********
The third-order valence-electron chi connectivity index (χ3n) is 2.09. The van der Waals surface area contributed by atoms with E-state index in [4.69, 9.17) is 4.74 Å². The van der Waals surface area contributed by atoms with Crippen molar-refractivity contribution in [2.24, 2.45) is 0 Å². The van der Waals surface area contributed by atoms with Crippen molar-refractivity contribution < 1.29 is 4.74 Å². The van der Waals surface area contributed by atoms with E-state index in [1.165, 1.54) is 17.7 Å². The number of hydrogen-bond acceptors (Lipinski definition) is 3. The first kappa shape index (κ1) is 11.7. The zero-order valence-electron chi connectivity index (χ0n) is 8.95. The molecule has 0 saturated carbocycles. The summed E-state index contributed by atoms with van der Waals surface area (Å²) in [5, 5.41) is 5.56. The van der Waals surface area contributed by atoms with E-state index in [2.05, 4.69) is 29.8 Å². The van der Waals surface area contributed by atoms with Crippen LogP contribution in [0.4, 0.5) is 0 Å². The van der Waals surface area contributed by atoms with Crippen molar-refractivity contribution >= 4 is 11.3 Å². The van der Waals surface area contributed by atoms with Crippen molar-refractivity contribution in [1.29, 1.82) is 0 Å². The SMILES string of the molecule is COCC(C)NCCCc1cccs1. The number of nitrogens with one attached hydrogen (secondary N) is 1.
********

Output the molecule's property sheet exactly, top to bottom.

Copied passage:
The third-order valence-electron chi connectivity index (χ3n) is 2.09. The van der Waals surface area contributed by atoms with E-state index in [4.69, 9.17) is 4.74 Å². The van der Waals surface area contributed by atoms with Crippen molar-refractivity contribution in [2.24, 2.45) is 0 Å². The van der Waals surface area contributed by atoms with Crippen molar-refractivity contribution < 1.29 is 4.74 Å². The van der Waals surface area contributed by atoms with E-state index in [1.165, 1.54) is 17.7 Å². The number of hydrogen-bond acceptors (Lipinski definition) is 3. The first kappa shape index (κ1) is 11.7. The zero-order valence-electron chi connectivity index (χ0n) is 8.95. The molecule has 0 saturated carbocycles. The summed E-state index contributed by atoms with van der Waals surface area (Å²) in [5, 5.41) is 5.56. The van der Waals surface area contributed by atoms with E-state index in [2.05, 4.69) is 29.8 Å². The van der Waals surface area contributed by atoms with Crippen LogP contribution in [0.4, 0.5) is 0 Å². The van der Waals surface area contributed by atoms with Crippen molar-refractivity contribution >= 4 is 11.3 Å². The van der Waals surface area contributed by atoms with Crippen molar-refractivity contribution in [1.29, 1.82) is 0 Å². The SMILES string of the molecule is COCC(C)NCCCc1cccs1. The number of nitrogens with one attached hydrogen (secondary N) is 1.